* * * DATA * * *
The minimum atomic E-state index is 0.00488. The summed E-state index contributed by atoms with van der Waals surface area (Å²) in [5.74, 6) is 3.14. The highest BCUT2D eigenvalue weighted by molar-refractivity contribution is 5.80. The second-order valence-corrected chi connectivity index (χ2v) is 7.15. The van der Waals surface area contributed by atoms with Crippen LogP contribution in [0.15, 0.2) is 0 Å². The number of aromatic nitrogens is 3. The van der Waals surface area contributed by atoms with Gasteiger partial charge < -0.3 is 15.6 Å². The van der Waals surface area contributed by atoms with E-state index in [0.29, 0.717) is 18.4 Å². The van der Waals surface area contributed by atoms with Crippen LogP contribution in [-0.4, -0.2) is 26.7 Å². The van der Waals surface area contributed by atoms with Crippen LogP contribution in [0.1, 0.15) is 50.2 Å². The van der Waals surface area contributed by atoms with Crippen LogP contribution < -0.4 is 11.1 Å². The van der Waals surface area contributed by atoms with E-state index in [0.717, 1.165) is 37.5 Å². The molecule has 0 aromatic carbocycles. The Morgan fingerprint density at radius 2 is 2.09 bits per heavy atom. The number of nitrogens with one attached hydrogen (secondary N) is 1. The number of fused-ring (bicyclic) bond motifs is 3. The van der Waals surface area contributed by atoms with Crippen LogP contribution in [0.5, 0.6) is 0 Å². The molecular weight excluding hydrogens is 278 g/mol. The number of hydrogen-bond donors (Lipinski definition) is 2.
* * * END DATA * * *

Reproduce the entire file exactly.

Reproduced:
The minimum atomic E-state index is 0.00488. The summed E-state index contributed by atoms with van der Waals surface area (Å²) in [5.74, 6) is 3.14. The highest BCUT2D eigenvalue weighted by molar-refractivity contribution is 5.80. The second-order valence-corrected chi connectivity index (χ2v) is 7.15. The van der Waals surface area contributed by atoms with Crippen LogP contribution in [0.15, 0.2) is 0 Å². The number of aromatic nitrogens is 3. The van der Waals surface area contributed by atoms with Gasteiger partial charge < -0.3 is 15.6 Å². The van der Waals surface area contributed by atoms with E-state index in [0.29, 0.717) is 18.4 Å². The van der Waals surface area contributed by atoms with Crippen LogP contribution in [-0.4, -0.2) is 26.7 Å². The van der Waals surface area contributed by atoms with Crippen LogP contribution in [0.1, 0.15) is 50.2 Å². The van der Waals surface area contributed by atoms with Crippen LogP contribution < -0.4 is 11.1 Å². The van der Waals surface area contributed by atoms with E-state index in [0.717, 1.165) is 37.5 Å². The molecule has 0 aromatic carbocycles. The Morgan fingerprint density at radius 2 is 2.09 bits per heavy atom. The number of nitrogens with one attached hydrogen (secondary N) is 1. The number of fused-ring (bicyclic) bond motifs is 3. The van der Waals surface area contributed by atoms with Crippen LogP contribution in [0.5, 0.6) is 0 Å². The molecular weight excluding hydrogens is 278 g/mol. The number of hydrogen-bond donors (Lipinski definition) is 2.